The UK has a wealth of amazing historic buildings that are also homes. If you own one, make sure you protect it with the right home insurance policy
To protect your home and its contents from all sorts of potential incidents, you need home insurance. No matter how cautious we may be, every home is susceptible to incidents such as accidental damage from fires and extreme weather, burglary and theft, or boiler break down and other home emergencies.
Listed buildings are no exception, and if you own a listed building, you need an insurance policy that is specifically tailored to your home, taking into account the building’s listing status, historical and architectural features, as well as fixtures, fittings, and individual contents.
What is a listed building?
In the UK, listed buildings are structures with architectural, cultural or historical importance. This means that any repairs, maintenance and enhancements may cost considerably more compared to those on a non-listed building.
A listed building may be considered significant due to its national interest, its age or rarity, its aesthetic appeal, or because it represents a select few of its kind still standing.
Permission must be granted from the local council or other government authority if you wish to make any changes to a listed building, such as demolition, extensions or alterations of any kind. There are three main categories of listed buildings in England and Wales:
- Grade I - buildings of exceptional interest, comprising 2.5% of listed buildings
- Grade II* - buildings of particular importance and of more than special interest, comprising 5.8% of listed buildings
- Grade II - buildings of special interest comprising 91.7% of all listed buildings.
Homeowners of listed buildings are therefore most likely to own a Grade II structure.
How do I know if I own a listed building?
There are many listed buildings in the UK. For example, there are 500,000 listed buildings on the National Heritage List for England (NHLE) alone, and a listed building can include several buildings or units at one time, such as a row of terrace houses .
Scotland, Wales and Northern Ireland also have their own lists: Historic Environment Scotland; Cadw; and the Northern Ireland Environment Agency. Listed building status can also be established through local authorities.
You can find out if your property is listed by searching on the website of the relevant organisation.
Why is home insurance different for listed buildings?
If your listed building needs any repair or maintenance, it’s likely that specific materials and expert work will be required to ensure that the building maintains its listed status and does not lose any monetary value.
Consent from Historic England, Historic Environment Scotland or Cadw (in Wales) or any other necessary authority will also be required before any repairs or maintenance can take place.
Insurance for listed buildings is therefore usually at a higher premium compared to newer homes and non-listed buildings, particularly if the building has uncommon or archaic features like a thatched roof. Some insurers offer opportunities to keep premiums down by including a higher excess charge. However, this may not be the best option if, for example, you live near water or own a property that is particularly old or susceptible to a specific type of damage. This is why it’s so important to carry out careful research on your listed building before purchasing an insurance policy.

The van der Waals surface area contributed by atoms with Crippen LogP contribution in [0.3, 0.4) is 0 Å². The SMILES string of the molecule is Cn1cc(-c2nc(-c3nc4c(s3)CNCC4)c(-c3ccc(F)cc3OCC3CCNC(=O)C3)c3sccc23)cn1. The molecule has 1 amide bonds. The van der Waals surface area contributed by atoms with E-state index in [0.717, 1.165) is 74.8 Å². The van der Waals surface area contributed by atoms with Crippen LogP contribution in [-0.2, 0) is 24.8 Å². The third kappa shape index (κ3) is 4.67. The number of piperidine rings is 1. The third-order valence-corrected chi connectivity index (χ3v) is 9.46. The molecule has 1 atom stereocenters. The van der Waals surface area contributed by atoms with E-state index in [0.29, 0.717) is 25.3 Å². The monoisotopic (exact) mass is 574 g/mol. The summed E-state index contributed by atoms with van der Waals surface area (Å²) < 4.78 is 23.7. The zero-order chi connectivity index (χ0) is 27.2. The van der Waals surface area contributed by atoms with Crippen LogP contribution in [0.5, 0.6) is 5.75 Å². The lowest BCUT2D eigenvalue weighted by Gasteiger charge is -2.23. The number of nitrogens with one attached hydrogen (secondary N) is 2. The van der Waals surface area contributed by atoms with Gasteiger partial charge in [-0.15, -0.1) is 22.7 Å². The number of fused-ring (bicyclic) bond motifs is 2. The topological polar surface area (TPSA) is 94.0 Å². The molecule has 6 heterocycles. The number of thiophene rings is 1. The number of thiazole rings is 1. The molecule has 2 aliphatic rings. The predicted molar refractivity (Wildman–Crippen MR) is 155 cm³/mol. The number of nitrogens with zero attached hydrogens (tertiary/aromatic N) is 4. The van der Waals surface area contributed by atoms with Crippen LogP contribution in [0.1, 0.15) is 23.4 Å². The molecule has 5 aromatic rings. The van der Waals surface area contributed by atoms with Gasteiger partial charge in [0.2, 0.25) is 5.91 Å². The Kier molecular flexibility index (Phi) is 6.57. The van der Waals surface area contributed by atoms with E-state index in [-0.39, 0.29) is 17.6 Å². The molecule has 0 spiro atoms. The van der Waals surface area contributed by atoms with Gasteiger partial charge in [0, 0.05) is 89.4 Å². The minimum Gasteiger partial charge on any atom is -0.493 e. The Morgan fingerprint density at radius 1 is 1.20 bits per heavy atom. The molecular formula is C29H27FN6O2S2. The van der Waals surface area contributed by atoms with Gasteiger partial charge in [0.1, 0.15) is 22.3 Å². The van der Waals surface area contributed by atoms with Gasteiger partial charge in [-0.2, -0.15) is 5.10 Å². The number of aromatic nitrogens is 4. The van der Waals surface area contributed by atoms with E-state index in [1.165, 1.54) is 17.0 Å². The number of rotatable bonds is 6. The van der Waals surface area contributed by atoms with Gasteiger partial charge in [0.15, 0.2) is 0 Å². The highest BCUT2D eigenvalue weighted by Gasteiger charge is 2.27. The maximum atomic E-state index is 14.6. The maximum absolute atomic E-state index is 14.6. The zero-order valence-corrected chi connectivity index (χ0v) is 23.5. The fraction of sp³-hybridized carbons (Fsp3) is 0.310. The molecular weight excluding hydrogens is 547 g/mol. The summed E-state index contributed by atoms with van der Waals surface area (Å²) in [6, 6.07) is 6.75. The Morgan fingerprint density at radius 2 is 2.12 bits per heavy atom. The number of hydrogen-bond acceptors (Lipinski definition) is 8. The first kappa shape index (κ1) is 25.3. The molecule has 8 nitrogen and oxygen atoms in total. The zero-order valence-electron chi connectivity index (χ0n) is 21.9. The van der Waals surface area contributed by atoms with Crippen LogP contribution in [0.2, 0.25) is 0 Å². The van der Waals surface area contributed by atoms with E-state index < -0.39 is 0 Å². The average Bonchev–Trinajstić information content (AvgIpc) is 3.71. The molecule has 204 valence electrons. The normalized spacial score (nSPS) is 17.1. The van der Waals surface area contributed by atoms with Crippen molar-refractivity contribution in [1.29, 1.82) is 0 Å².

Admiral’s insurance for Grade II listed buildings includes a combined policy, where both the building itself and its contents are insured. By opting for a combined insurance policy, you can rest assured that everything ‘under one roof’ is covered. As well as saving money, you save yourself the hassle of taking out two separate home insurance policies.
Admiral does not offer cover for Grade I or Grade II* listed buildings.
What to do if you’ve bought a listed building
Owning a listed building is seen by many as a great privilege, but it also carries obligations. It is important to find out all that you can about the building’s history, not only for your own knowledge and interest, but so that you understand how best to look after it.
Knowing when and by whom it was built, what it is made from, accurate rebuild costs and what repairs have been undertaken so far, are all vital pieces of information. You’ll more than likely have to share this info with your insurer as well.
To get an idea of potential costs for any work on your listed building, or to get an overall understanding of the value of your listed building and its heritage, you may wish to pay for a specialist valuation by a quantity surveyor before getting a quote from an insurer.
Making changes to my listed building
Listed buildings can be altered and enhanced, provided permission is granted and the required work is thoroughly researched. It is widely accepted that old buildings need modern heating appliances and such in order to provide liveable conditions for homeowners. But be aware that many old homes need specific care, e.g. rendering a house built before 1910 requires the use of lime mortar, as using cement mortar or plastic based paints on the interior can cause damp and rotting timber.
It is always best to seek professional advice before you carry out any work on your listed property.